Dave Hendershott, Maricopa Sheriff's Office Chief, Accused of Possible Improper Influence Peddling in Stapley Case
Dave Hendershott, Maricopa County Sheriff Joe Arpaio's right-hand man, may have improperly tried to influence county Superior Court staff in the case against Supervisor Don Stapley, a letter sent to Hendershott today from the court's attorney states.
The accusation comes as part of an ongoing squabble over a request for the e-mails of of judges and court staff made by the Sheriff's Office last year. There's apparently no criminal matter at hand -- the MCSO simply appears to be trying to dig up dirt on the court staff it can use for political purposes.
To make a long story short, (you can read the back-and-forth letters between the Sheriff's Office and court), the court administrator, Marc Reinkensmeyer, was scheduled to meet for coffee with Hendershott last week.
Then the story about Don Stapley broke. And on the heels of that, a story that broke on Channel 15 (KNXV) revealed that the court had brought in retired Judge Kenneth Fields to hear the Stapley case. As Channel 15 reported, Fields was an outspoken opponent of County Attorney Andrew Thomas.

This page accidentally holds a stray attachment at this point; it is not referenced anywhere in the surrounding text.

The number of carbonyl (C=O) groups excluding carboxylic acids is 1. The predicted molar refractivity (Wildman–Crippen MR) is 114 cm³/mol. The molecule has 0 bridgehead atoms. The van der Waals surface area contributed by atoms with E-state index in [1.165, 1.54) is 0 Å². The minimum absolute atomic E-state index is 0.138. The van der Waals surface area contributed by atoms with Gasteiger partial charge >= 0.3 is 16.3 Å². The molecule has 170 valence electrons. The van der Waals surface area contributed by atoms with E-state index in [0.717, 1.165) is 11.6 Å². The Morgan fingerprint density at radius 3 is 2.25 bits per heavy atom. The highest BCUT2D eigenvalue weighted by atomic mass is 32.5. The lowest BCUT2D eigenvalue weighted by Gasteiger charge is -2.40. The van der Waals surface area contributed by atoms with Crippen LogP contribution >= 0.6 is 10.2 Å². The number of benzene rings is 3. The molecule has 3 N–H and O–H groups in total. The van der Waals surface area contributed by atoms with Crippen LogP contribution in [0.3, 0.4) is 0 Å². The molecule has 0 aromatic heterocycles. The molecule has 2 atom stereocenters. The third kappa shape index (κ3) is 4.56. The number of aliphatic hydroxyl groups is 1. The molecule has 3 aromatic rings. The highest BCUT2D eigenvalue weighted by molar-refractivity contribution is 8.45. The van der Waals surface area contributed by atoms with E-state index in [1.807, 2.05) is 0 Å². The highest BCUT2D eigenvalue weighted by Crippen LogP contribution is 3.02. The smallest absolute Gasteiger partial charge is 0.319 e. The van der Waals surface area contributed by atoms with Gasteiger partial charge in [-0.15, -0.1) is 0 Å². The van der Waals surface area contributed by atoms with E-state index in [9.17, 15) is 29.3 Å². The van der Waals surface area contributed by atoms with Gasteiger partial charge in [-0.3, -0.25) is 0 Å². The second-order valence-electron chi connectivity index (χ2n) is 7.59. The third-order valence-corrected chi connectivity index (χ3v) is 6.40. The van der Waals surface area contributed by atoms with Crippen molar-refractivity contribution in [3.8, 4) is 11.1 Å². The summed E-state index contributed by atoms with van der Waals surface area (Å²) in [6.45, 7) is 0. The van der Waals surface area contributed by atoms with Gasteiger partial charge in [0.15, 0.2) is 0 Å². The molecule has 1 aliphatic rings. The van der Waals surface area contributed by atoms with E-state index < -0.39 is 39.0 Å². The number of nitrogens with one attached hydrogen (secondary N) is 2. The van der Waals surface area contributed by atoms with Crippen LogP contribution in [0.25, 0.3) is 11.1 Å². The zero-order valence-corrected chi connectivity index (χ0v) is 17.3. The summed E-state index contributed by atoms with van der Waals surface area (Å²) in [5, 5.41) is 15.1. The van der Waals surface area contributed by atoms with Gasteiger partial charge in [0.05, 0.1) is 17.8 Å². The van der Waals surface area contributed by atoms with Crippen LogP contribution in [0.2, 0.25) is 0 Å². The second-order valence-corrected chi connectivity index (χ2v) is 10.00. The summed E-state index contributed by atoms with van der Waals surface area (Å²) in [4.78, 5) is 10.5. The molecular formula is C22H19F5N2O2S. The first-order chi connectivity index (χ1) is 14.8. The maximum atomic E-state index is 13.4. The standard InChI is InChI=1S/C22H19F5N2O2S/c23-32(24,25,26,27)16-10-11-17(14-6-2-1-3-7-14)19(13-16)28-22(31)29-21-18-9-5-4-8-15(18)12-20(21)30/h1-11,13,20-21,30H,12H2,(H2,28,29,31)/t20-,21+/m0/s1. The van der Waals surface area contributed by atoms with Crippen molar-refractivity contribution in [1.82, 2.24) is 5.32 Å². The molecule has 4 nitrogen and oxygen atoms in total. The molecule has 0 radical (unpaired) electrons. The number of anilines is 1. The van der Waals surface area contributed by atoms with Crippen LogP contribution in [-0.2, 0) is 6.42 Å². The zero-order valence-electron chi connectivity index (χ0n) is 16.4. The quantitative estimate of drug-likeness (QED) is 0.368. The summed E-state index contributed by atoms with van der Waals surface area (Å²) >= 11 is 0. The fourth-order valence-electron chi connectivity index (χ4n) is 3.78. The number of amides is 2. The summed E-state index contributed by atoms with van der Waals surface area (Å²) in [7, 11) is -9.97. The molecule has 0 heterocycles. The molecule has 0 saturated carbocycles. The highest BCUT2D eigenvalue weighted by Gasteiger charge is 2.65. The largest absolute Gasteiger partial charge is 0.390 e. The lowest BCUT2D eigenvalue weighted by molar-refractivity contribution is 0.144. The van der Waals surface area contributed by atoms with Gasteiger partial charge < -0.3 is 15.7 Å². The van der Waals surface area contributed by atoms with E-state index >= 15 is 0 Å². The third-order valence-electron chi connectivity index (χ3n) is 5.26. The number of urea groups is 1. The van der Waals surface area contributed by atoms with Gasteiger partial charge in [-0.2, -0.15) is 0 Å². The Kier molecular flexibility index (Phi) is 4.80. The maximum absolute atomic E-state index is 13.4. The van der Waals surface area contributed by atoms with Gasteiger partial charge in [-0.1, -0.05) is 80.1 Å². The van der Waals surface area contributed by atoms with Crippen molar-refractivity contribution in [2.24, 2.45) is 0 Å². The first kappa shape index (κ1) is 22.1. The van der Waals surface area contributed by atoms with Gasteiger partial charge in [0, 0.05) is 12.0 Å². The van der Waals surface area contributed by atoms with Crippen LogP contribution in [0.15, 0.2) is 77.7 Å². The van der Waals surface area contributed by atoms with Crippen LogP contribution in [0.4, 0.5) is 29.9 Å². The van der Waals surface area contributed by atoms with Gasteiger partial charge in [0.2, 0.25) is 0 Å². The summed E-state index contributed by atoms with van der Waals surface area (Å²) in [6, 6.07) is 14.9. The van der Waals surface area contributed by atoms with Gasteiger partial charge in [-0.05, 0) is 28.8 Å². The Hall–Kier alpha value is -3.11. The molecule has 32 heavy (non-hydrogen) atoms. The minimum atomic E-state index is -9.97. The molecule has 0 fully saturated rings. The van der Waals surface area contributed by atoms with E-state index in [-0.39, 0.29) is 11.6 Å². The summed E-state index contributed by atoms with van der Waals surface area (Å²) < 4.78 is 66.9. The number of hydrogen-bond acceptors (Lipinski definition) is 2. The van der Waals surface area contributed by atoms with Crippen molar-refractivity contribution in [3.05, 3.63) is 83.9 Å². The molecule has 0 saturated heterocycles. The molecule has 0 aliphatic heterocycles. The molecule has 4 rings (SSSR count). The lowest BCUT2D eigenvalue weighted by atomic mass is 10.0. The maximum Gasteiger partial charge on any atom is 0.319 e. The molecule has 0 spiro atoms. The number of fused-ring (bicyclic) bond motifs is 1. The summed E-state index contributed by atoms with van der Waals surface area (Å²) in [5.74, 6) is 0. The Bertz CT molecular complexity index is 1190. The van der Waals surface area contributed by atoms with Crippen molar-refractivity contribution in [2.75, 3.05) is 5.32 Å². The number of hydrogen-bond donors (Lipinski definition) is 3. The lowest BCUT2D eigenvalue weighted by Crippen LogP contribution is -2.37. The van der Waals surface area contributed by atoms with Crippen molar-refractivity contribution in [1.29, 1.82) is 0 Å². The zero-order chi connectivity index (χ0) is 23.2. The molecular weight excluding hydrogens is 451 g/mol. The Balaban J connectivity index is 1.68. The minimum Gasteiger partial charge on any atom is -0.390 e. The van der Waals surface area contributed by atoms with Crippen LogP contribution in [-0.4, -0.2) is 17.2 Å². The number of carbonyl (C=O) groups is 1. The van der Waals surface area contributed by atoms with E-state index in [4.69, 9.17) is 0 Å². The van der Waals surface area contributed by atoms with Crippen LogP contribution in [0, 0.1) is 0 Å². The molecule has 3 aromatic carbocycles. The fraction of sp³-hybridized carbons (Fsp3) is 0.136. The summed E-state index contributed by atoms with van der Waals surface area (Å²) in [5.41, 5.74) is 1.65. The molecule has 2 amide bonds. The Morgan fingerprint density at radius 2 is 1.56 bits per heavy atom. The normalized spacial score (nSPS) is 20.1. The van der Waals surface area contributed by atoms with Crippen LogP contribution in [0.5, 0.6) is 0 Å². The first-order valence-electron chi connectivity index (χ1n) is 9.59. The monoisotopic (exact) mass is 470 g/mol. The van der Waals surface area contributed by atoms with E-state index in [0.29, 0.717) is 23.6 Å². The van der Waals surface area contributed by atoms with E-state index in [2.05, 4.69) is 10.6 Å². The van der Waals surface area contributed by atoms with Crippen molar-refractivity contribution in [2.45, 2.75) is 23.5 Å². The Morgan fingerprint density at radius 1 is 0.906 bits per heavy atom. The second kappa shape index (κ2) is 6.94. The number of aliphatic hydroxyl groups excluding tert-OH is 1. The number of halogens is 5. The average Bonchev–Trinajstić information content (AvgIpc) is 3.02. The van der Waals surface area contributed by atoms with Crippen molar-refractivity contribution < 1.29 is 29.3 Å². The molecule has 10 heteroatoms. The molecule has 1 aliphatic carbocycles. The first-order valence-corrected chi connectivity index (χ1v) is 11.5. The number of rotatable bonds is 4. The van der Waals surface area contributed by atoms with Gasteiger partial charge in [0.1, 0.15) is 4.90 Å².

The case was already developing serious political overtones, with the county Board Supervisors mulling whether it should allow Thomas to continue as the board's civil attorney while prosecuting one of its members, and Thomas declaring the board could not make that decision. Later, Thomas filed a motion to have Fields removed from the case.
Allowing Fields to preside over the Stapley case looked "really bad," Hendershott allegedly told Reinkensmeyer last week. Making reference to the Channel 15 story, Hendershott stated "the fix was in." He claimed the developments made obtaining the court staff's e-mails even more important, and he threatened a lawsuit against the court by December 8 if he didn't get the material.
The court letter claims Hendershott's allegations are baseless and "may also constitute an attempt to make improper ex parte contact with the court to exert pressure on the presiding judge to remove Judge Fields from the case."
Karen Westover, the court's general counsel, also writes that Hendershott must refrain from making any potentially improper contacts with court staff in the future. As for the lawsuit, the court "is ready to defend" its decision to withhold the records. -- Ray Stern